The Argentinian Artist Using Tiny Objects To Make Big Political Statements
Elisa Insua is a popular artist of the Instagram age, so why is she moving across the world and leaving her art supplies behind?
Elisa Insua’s Buenos Aires studio is littered with the detritus of consumerism. Cell phones with cracked screens, calculators cast off after marching out of a final math class, little plastic toys like those found in cracker jack boxes, empty makeup containers, and broken necklaces are sorted by color, shape, size, theme, or not sorted at all.
There are thick stacks of notebooks full of ideas and drawings, and somewhere in the middle of it all is the artist, carefully gluing a tiny plastic toy into place on one of the three-dimensional collages that will, once finished, be posted up on Instagram to a flurry of likes and comments from her 41,000 followers.
Works like “For Sale" are playful and pop-y, but they're more than that. Within the thousands of technicolored pieces of trash, carefully glued together to form banknotes and bar codes, or encrusting a gold-toned coffin, is a thinly veiled statement on consumerism, capitalism, economic inequality, aspirational ostentation, and the hedonic treadmill.
For Insua, the medium came before the message. She began to play with the knickknacks left in desk drawers around her parent’s house while still in high school. Her experimentation continued through University, where she studied economics.
But, she's quick to add, “I didn’t have any pretensions of being an artist or to sell my work, or to live from it, or to dedicate my life to it. I just had to do it. I needed to do it.”
After finishing university and setting out to use her degree in a traditional professional environment, she came to realize that there was something in her work that went beyond the playful images that she’d first started creating as a teenager.
“After 4 or 5 years of working with discarded materials,” she says, “I realized how much it had to do conceptually with what I had studied back in university, so I started building that bridge between economics and my work.”
It wasn't a stretch. Even without the concerted effort, the pieces had always asked the question of what it means to live in a world of disposable "stuff." Insua started re-reading her economics textbooks, trying to parse out what it was exactly that she had been doing subconsciously.
“I was talking about the circles of consumption and capitalism,” and recognizing that within her work made it “a lot tougher and stronger,” she says.
A few shows had led to a few sales and a few sales to more shows. Success gave her the confidence to leave her job to pursue art full time, and all the while her social media platform had been growing. It was all based on a style of work that is purposefully accessible, visually striking, and that Insua enjoys making.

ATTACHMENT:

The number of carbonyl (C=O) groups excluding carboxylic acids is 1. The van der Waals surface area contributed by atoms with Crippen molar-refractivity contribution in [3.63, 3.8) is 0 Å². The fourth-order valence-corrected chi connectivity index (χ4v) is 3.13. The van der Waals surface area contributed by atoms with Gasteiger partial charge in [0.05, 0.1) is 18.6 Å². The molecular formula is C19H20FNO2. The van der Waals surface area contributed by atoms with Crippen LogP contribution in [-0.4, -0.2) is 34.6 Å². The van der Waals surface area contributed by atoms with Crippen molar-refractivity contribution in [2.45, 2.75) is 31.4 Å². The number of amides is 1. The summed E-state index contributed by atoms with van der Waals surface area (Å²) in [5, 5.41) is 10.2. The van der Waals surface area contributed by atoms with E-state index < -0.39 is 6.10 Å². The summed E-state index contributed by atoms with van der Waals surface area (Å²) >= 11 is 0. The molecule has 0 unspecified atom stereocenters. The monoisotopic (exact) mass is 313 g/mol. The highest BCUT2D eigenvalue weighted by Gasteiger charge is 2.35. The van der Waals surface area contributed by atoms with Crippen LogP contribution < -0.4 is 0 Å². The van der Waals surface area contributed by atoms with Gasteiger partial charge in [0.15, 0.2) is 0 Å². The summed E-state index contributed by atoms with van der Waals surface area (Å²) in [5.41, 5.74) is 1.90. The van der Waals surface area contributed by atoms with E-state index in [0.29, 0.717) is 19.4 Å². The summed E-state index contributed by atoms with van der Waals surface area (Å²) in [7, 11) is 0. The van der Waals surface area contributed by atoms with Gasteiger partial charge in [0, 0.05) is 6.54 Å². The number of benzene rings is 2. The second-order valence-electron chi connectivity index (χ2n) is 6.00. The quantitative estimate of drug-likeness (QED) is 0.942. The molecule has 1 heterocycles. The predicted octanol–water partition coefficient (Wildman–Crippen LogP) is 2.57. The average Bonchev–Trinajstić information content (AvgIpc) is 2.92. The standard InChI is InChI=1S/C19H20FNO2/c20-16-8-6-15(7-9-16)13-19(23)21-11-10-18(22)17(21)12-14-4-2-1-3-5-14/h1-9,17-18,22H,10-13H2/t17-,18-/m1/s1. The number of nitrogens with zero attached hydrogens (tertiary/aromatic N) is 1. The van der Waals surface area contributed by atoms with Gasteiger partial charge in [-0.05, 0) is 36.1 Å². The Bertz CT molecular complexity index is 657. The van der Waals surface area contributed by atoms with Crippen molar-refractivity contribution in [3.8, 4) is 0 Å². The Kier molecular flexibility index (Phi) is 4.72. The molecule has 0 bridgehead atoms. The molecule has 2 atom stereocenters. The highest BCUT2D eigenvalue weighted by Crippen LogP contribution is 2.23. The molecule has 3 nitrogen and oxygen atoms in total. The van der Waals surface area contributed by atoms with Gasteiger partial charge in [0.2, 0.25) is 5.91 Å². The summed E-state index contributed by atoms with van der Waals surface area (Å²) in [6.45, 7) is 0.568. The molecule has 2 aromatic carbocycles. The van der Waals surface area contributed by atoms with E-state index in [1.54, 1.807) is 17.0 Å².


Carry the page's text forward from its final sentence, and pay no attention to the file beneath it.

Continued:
However, the expectation to create that particular kind of work has—11 years after she first started gluing small plastic things to oversized canvases—taken on the heaviness of the objects themselves. It weighs her creative mind down and, she fears, threatens to stagnate her growth as an artist.
So she’s moving to Madrid. She’s leaving her studio, her boxes and boxes of objects, her glues, and her canvas’ behind. She doesn’t want to do the same work that she has been doing in Buenos Aires. “I want to be inspired by the place, and to try to develop something new,” she says with an audible smile.
The artist isn’t scared that inspiration won’t hit, but she is nervous about how her fan base will react to the shift in her work. Her collages are instantly identifiable, they are what she is known for, and it’s not uncommon that followers complain when she shares work that strays even a small step away from what they expect to see from her.
And yet, repeating what is easy or what you have become known for isn’t, she believes, a recipe for long-term success. She thinks, “the hardest thing for an artist to do is to work against their talent, or against what comes out naturally.”
Insua’s work may be Insta-famous and thought provoking, but it’s pushing herself past it, that will open up a new chapter in her progression as an artist.
She’s still fascinated by the tactile, and she’s especially curious about playing with neon signs and 3D printing, so don’t be surprised if her work remains loud and playful.
But in a world where longevity is perhaps the most elusive career goal and sticking to what you know is an easy path to follow, she’s ready for a second act.
Words: Pippa Biddle